Breakthrough in UK copyright reform: what it means for libraries - an EIFL webinar
The changes will permit librarians to make certain copies of works in their collections for preservation, education and research without risk of infringement.

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Photo of Benjamin White, Head of Intellectual Property at the British Library,  speaks in the webinar about the new amendments to the UK Copyright, Designs and Patents Act 1988.
Benjamin White, Head of Intellectual Property at the British Library, speaks in the webinar about the new amendments to the UK Copyright, Designs and Patents Act 1988.

On the 1st June 2014, new amendments to the UK Copyright, Designs and Patents Act 1988 came into force. Described by the UK library community as a breakthrough in copyright law reform, the changes will permit librarians to make certain copies of works in their collections for preservation, education and research without risk of infringement.

To discuss the important changes, the EIFL-IP programme hosted a webinar on 4 July 2014 led by Benjamin White, Head of Intellectual Property at the British Library. Ben provided a clear overview of the new exceptions, improvements in the licensing environment, the process that led to the changes, and how the changes were achieved. Participants from Albania, Macedonia, Lithuania, Uganda and Spain had the opportunity to ask questions after the presentation.

The main changes

Changes to the copyright law include:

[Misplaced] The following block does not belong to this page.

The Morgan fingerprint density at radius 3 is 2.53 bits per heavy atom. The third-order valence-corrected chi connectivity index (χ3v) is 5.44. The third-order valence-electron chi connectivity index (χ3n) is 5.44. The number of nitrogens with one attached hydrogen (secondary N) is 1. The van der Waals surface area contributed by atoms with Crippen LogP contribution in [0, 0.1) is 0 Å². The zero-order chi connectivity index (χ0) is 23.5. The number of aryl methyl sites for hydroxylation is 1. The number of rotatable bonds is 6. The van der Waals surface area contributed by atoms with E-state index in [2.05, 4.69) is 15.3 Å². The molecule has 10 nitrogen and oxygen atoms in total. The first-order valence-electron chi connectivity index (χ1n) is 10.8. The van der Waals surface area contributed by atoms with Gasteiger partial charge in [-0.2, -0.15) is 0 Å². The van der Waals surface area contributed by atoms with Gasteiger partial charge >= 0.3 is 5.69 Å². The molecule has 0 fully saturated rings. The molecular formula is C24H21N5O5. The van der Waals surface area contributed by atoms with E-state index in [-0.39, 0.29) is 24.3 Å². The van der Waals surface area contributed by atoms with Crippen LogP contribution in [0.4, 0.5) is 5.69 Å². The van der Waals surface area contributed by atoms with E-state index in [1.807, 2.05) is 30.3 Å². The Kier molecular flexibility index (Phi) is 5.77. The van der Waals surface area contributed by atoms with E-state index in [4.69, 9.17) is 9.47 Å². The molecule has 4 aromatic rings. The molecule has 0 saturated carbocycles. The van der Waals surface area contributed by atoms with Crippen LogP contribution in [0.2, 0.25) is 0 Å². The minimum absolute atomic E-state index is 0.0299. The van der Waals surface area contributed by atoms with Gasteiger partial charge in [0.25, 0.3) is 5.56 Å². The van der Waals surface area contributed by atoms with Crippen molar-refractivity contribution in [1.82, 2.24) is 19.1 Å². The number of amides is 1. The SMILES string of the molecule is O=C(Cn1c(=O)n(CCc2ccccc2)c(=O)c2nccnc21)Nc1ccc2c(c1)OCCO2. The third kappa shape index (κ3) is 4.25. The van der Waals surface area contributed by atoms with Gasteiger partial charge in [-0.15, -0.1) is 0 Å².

• enabling digital preservation of sound and film recordings to prevent the loss of unique and culturally valuable materials;
  • extending ‘fair dealing’ to cover all types of in-copyright works (not only text based works);
  • extending the making of accessible copies to all disabilities;
  • introducing a new exception for text and data mining to boost non-commercial research in the era of "big data";
  • protecting copyright exceptions in contracts for e-resources, vital in the digital age. 

Why the reforms matter to EIFL-partner countries

Teresa Hackett, EIFL-IP Programme Manager outlined 5 reasons why the reforms are significant to libraries in EIFL-partner countries.

1.     The issues are applicable to libraries everywhere.

2.     The influence of UK copyright law extends beyond its borders through history and trade. The UK has a strong network of trade relations and bi-lateral trade agreements with non-EU countries, including developing and least developed Commonwealth countries.

3.     Many former colonies and territories today have laws that reflect the structure, style and language of British copyright law. So the provisions may be easily adapted to the copyright law in common law countries.

4.     Any country wishing to implement similar provisions can be assured that they comply with international and European law. This is because the UK is party all the major international copyright treaties, and is a member of the European Union.

5.     The UK library community has valuable lessons to share in successful advocacy.